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Abhaya Uprety
7 posts
Q: Change of basis and similar matrices
3 weeks, 4 days ago Edited by Abhaya Uprety on May 20, 2021, 5:18 p.m. Reason: Initial post
Let T be the linear transformation on the vector space V; let { v1, v2 ... vn }
and let { w1, w2, ... wn } be 2 different set of basis vectors that span V. If matrix
A defines the linear transformation T for { v1, v2, .. vn } and matrix B defines T for
{ w1, w2, ... wn }, how are A and B related.

If P is the change of basis Matrix then,

A = Inverse(P) * B * P is the relation. Which also means that A and B are similar matrices.

I am able to derive P, but I could not derive how they are similar.

Wikipedia has this under Endomorphisms, but I could not figure it out.
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Q: Change of basis and similar matrices
3 weeks, 3 days ago Edited by Dawoodoz on May 21, 2021, 5:24 p.m.
A and B are the same real world transformation expressed in different coordinate systems.

Imagine that A and B are two guys sitting on each side of a restaurant table with their own system of forward, backward, left and right. Person A moves his plate to the left, but for person B to do the same transform from his point of view (basis), he must move it to his right to get A's left.

For rotation only, it's like rotating a ball 90 degrees to the right around the forward axis (inverse of P), spinning it forward (B) and then rotating it back 90 degrees to the left around the forward axis (P). Instead of having the ball leaning forward as a result, it's rotated clockwise around the up axis (A) due to this temporary change in basis (inverse(P) and P). The basis change is then the same as if your hand rotated 90 degrees to the left around the forward axis (P) before trying to spin the ball forward from its local point of view using the same finger movement. A therefore describes the B transform from another coordinate system, which is a change in coordinate system describing locations. Convert to other coordinate system, apply transform in that system and convert back to your system.

Easy to keep track of if each transform describes which system it goes to and from. If you have 5 meters and want to add 100 centimeters. You apply a transform from the meter system to centimeters using a one-dimensional scaling matrix of the same origin, add 100 and scale back with the centimeter to meter transform. Then you have 6 meters as the result of adding 100 cm. If you change the basis for the +100cm transform, you get a +1m transform. This trick is useful for speeding up rendering by preparing matrices in advance for different coordinate systems.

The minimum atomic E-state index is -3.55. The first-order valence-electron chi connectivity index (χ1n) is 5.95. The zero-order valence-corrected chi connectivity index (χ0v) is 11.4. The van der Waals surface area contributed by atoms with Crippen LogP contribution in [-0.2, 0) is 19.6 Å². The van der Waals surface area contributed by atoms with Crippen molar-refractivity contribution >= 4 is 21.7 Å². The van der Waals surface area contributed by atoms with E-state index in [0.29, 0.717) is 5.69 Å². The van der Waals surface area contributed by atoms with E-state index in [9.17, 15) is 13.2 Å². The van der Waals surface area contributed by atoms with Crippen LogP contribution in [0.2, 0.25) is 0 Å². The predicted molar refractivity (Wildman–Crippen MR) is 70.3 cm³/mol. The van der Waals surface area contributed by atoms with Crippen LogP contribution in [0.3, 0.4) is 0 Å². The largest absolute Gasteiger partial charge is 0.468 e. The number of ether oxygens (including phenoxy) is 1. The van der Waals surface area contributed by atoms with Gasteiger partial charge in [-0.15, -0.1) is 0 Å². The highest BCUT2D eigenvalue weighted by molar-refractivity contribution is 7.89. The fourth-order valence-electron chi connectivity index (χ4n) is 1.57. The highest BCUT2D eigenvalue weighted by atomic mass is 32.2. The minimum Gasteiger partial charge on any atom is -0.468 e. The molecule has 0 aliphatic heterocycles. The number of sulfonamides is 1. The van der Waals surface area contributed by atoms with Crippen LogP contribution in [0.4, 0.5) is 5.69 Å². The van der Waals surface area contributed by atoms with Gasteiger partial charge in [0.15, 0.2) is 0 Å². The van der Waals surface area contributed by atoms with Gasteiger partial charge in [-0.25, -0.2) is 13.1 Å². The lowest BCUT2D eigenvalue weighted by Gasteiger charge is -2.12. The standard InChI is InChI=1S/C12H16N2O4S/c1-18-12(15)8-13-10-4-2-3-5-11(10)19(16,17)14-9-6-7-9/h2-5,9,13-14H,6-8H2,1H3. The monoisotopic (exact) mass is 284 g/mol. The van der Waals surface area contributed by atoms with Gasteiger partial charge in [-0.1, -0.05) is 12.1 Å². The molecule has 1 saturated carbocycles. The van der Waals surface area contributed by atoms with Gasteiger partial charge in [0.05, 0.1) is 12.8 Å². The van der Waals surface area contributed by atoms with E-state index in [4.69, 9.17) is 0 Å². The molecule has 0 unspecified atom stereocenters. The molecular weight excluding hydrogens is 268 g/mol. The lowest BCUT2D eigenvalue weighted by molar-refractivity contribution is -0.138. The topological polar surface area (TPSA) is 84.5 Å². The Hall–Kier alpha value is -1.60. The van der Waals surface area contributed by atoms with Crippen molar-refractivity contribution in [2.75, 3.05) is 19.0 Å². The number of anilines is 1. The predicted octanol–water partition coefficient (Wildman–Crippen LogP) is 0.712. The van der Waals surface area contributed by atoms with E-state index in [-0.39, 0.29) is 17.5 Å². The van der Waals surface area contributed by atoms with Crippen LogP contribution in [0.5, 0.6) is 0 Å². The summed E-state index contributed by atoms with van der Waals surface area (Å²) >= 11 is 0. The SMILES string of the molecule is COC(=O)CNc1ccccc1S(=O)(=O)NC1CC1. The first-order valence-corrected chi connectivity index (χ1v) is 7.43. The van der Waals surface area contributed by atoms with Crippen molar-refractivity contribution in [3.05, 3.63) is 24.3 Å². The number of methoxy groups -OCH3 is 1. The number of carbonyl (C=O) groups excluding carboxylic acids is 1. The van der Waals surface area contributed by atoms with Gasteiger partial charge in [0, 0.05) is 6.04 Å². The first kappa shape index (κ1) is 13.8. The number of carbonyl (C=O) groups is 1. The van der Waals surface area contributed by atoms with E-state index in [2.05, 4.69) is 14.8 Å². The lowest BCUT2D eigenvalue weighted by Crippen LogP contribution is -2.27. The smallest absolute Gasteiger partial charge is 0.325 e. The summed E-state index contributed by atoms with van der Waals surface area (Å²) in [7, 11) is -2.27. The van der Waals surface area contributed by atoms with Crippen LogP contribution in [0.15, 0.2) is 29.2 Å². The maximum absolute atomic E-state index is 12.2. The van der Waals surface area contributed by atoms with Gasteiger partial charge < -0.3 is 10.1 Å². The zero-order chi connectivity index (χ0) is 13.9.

Abhaya Uprety
7 posts
Q: Change of basis and similar matrices
6 days, 17 hours ago
Hey @Dawoodoz, I have been sitting on this for weeks, and haven't responded yet. Just couldn't squeeze all the linear algebra through wikipedia, just too beginner unfriendly and have been referring to my university book. Anyway, here is the response:

"A and B are the same real world transformation expressed in different coordinate systems.", that is essentially how I think about similar matrices as well. "Imagine that A and B are two guys ... A's left.", is very insightful and so is the meter/centimeter illustration of change of basis concept in your final paragraph. The paragraph before that however, one that starts with "For rotation only, it's like rotating a ball...", I couldn't quite wrap it neatly, but I think I got what you were trying to say there.

Anyway, I have attached the proof of A = Inverse(P) * B * P below as image:

This is aside answer but just wanted to share. Much like @Dawoodoz 's explanations, I do this with maths all the time, where I imagine shapes and curves and real world scenarios and draw out an example behind an equation or some mathematical concept and build up my intuition and that satisfies me enough so that I am able to move forward with the application. Unless I have that intuition I just can't move forward. In cases, where equations are really surprising or in cases where I am unable to build intution, I have to understand the proof. In this case of 3d rotations, it started after seeing the implementation of hmm_mat4 HMM_PREFIX(Rotate)(float Angle, hmm_vec3 Axis), from handmade math header file library, which was so different than what I had expected, and that got me into axis angle representation, and the derivations, and at this point it has got me into almost a month of linear algebra. I have hit a stop point thankfully.